As promised, computer security researcher Charlie Miller exposed several vulnerabilities of NFC technology today at the Black Hat USA 2012 security conference in Las Vegas.
According to Ars Technica, Miller was able to hack NFC phones from Nokia and Samsung using another NFC chip to beam a code when in close proximity to the target. The code opens malicious files or Web pages that attack known vulnerabilities in a document reader, browser or in the operating system, reports AT.
Miller also demonstrated a hack on the Nexus S running Android Gingerbread 2.3 using nothing more than a specially designed NFC tag. According to AT, Miller’s method takes control of the application “daemon” that governs the handset’s NFC functions, allowing hackers to execute malicious code on the device. It is worth noting, however, that Gingerbread is an outdated OS, and many of these vulnerabilities in the code may have been addressed in 4.0 Ice Cream Sandwich.
Nonetheless, Miller was able to exploit new Android 4.0 feature “Android Beam” as well, again using an NFC tag to force the a handset’s browser to open any website he choose.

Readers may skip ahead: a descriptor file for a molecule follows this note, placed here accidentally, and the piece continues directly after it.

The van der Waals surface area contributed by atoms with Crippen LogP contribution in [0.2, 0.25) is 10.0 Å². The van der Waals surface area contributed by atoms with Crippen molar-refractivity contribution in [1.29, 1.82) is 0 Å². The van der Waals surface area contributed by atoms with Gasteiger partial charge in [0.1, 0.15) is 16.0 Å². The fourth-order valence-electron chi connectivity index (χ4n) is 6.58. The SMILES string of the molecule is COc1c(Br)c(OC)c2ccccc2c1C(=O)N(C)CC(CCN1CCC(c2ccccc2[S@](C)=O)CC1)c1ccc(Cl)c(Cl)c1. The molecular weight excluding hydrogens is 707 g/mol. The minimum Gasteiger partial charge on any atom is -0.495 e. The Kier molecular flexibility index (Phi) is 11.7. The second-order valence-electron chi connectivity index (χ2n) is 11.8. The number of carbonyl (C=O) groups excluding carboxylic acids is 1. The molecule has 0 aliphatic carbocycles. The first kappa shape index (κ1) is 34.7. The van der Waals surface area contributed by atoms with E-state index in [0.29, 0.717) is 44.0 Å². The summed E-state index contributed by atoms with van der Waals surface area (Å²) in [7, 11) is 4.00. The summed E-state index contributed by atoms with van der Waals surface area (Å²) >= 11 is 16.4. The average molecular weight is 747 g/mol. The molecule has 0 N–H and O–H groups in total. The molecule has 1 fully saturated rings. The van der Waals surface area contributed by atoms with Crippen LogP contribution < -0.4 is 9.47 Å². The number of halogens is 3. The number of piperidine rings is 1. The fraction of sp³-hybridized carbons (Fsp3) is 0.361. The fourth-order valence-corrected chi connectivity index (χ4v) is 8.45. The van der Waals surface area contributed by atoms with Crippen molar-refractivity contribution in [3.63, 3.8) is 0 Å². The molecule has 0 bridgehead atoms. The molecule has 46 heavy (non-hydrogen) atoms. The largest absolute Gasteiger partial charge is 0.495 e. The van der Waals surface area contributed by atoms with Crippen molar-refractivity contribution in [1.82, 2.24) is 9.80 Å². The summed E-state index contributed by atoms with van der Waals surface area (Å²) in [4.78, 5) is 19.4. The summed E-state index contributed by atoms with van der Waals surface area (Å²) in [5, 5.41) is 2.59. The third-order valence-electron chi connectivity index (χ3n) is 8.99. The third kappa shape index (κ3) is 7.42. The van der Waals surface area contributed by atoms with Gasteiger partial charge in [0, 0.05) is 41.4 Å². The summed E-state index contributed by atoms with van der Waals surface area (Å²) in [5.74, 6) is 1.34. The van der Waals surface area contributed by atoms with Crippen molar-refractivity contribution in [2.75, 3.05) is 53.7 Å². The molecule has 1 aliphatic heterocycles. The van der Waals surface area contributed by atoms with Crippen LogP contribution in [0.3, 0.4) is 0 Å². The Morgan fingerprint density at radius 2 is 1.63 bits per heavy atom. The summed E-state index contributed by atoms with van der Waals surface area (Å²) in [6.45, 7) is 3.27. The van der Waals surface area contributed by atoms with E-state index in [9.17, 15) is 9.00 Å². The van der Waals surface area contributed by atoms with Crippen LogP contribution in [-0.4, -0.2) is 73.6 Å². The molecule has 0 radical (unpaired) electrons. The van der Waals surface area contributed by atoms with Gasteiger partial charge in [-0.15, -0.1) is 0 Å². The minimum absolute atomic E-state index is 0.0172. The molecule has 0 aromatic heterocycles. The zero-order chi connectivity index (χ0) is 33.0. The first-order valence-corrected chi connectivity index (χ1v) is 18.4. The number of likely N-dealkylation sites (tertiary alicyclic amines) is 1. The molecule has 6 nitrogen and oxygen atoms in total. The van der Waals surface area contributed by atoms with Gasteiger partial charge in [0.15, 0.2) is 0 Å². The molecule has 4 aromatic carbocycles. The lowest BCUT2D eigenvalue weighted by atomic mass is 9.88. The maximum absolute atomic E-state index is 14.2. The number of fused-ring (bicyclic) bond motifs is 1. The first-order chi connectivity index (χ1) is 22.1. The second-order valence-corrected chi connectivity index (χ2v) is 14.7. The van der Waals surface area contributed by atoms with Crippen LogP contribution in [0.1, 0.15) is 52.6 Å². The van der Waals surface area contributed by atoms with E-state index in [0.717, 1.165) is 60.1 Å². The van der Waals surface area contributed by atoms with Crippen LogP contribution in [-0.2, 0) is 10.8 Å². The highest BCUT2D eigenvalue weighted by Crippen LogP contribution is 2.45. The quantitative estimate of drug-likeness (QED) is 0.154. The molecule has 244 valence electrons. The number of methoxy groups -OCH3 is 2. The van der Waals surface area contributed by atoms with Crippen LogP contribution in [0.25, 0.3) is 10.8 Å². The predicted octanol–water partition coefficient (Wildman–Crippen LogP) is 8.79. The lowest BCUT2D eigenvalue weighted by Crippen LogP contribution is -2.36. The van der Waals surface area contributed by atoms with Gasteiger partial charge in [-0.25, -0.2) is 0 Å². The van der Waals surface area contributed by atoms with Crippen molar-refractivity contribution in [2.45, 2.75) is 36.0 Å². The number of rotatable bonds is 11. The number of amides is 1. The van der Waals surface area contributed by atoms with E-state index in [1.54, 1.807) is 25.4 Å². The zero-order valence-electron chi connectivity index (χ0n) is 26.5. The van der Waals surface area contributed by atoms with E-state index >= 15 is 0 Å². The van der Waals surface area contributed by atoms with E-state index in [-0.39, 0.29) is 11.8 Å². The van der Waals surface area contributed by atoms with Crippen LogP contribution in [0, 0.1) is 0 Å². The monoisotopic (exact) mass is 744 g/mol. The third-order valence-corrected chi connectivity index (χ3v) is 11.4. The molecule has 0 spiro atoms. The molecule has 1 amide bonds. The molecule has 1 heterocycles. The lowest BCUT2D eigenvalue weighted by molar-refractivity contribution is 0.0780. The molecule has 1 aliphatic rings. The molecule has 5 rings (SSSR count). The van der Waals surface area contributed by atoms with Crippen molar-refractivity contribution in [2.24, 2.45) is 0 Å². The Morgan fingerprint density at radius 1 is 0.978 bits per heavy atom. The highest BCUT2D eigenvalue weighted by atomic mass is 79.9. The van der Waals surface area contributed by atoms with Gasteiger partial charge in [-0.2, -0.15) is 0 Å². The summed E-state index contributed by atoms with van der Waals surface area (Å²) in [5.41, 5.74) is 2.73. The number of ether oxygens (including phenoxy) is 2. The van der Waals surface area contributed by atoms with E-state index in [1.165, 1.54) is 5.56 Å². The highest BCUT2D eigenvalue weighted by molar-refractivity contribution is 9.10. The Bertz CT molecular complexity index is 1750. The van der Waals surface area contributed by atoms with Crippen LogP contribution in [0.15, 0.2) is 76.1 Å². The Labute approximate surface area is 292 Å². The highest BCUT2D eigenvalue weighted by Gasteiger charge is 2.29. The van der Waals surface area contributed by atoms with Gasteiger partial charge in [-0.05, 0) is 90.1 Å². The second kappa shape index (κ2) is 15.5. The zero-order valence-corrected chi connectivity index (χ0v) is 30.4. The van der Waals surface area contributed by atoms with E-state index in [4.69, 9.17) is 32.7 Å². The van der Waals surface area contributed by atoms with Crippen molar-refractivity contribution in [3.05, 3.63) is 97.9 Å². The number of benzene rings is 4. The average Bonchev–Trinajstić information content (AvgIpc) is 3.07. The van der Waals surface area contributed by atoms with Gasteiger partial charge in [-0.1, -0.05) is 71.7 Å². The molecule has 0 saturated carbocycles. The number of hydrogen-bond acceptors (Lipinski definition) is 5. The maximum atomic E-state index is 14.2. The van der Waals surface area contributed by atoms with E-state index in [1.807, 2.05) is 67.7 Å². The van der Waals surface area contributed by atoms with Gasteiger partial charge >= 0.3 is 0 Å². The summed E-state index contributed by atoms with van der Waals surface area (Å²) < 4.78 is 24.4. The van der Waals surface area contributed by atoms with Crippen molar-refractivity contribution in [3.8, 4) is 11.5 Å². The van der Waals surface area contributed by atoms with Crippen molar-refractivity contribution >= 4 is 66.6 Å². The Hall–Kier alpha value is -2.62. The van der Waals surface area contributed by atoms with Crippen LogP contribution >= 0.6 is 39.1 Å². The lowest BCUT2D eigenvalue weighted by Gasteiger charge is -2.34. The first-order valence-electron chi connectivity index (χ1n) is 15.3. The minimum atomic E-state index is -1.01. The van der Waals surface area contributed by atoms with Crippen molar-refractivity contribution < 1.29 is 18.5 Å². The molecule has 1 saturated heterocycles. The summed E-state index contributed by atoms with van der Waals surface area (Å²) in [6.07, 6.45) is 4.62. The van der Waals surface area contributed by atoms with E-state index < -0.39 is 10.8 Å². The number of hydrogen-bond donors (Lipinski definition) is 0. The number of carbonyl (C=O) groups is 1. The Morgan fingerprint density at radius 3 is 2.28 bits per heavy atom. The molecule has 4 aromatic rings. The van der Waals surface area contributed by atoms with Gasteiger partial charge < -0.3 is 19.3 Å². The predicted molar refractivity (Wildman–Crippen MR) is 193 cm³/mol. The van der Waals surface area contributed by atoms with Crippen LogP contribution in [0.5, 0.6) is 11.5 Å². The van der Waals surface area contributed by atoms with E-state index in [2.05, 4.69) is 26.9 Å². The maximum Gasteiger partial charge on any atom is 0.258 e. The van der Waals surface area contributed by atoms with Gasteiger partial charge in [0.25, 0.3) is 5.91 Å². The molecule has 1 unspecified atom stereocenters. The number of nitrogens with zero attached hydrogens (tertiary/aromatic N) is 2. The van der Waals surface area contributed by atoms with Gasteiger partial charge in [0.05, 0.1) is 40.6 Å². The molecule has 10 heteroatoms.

“What that means is with an NFC tag, if I walk up to your phone and touch it, or I just get near it, your Web browser, without you doing anything, will open up and go to a page that I tell it to,” explained Miller. “So instead of the attack surface being the NFC stack, the attack surface really is the whole Web browser and everything a Web browser can do. I can reach that through NFC.”
On the Nokia N9, Miller was able to establish a Bluetooth connection from his MacBook to a targeted handset via NFC. Once connected, Miller could force the handset to make phone calls, send text messages, and upload and download contact lists and other files. According to AT, the Nokia N9 enables users to reject unauthorized Bluetooth connection requests, but only after reconfiguring the phone’s default settings.
Nokia officials responded to Miler’s hack with the following statement: “Nokia is aware of the NFC-research done by Charlie Miller and are actively investigating the claims concerning Nokia N9. Although it is unlikely that such attacks would occur on a broad scale given the unique circumstances, Nokia is currently investigating the claims using our normal processes and comprehensive testing. Nokia is not aware of any malicious incidents on the Nokia N9 due to the alleged vulnerabilities.”
Miller admitted that putting together these attacks wasn’t easy. “It’s a big, elaborate mess that eventually worked,” commented Miller, who spent six months “fuzzing” NFC phones to uncover their vulnerabilities.
Read more here.